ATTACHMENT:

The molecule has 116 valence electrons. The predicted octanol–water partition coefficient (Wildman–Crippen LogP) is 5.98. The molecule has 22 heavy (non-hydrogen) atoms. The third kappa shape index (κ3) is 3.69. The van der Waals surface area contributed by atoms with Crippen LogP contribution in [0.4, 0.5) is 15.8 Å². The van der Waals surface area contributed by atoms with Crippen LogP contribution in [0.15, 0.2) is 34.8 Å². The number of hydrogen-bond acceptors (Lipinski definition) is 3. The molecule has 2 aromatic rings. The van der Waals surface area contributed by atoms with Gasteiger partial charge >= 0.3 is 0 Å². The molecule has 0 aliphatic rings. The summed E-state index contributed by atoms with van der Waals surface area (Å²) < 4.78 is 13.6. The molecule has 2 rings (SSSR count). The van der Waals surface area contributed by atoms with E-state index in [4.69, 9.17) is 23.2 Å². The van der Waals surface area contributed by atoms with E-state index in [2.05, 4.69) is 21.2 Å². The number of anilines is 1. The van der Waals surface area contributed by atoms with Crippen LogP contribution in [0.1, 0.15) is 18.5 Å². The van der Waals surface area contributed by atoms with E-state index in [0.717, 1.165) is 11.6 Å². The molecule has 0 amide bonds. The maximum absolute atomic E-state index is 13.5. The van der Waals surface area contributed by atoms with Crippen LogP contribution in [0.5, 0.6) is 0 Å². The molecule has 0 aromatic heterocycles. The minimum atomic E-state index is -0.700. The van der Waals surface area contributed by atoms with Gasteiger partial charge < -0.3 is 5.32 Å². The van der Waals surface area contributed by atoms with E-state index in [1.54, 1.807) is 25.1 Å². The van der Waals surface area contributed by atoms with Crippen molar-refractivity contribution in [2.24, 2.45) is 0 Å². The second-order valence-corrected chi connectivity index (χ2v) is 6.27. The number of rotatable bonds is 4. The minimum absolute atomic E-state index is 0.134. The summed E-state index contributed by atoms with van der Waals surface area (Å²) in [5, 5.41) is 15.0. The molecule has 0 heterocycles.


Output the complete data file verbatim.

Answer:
The molecule has 116 valence electrons. The predicted octanol–water partition coefficient (Wildman–Crippen LogP) is 5.98. The molecule has 22 heavy (non-hydrogen) atoms. The third kappa shape index (κ3) is 3.69. The van der Waals surface area contributed by atoms with Crippen LogP contribution in [0.4, 0.5) is 15.8 Å². The van der Waals surface area contributed by atoms with Crippen LogP contribution in [0.15, 0.2) is 34.8 Å². The number of hydrogen-bond acceptors (Lipinski definition) is 3. The molecule has 2 aromatic rings. The van der Waals surface area contributed by atoms with Gasteiger partial charge >= 0.3 is 0 Å². The molecule has 0 aliphatic rings. The summed E-state index contributed by atoms with van der Waals surface area (Å²) < 4.78 is 13.6. The molecule has 2 rings (SSSR count). The van der Waals surface area contributed by atoms with E-state index in [4.69, 9.17) is 23.2 Å². The van der Waals surface area contributed by atoms with E-state index in [2.05, 4.69) is 21.2 Å². The number of anilines is 1. The van der Waals surface area contributed by atoms with Crippen LogP contribution in [0.1, 0.15) is 18.5 Å². The van der Waals surface area contributed by atoms with E-state index in [0.717, 1.165) is 11.6 Å². The molecule has 0 amide bonds. The maximum absolute atomic E-state index is 13.5. The van der Waals surface area contributed by atoms with Crippen LogP contribution in [0.5, 0.6) is 0 Å². The molecule has 0 aromatic heterocycles. The minimum atomic E-state index is -0.700. The van der Waals surface area contributed by atoms with Gasteiger partial charge < -0.3 is 5.32 Å². The van der Waals surface area contributed by atoms with E-state index in [1.54, 1.807) is 25.1 Å². The van der Waals surface area contributed by atoms with Crippen molar-refractivity contribution in [2.24, 2.45) is 0 Å². The second-order valence-corrected chi connectivity index (χ2v) is 6.27. The number of rotatable bonds is 4. The minimum absolute atomic E-state index is 0.134. The summed E-state index contributed by atoms with van der Waals surface area (Å²) in [5, 5.41) is 15.0. The molecule has 0 heterocycles.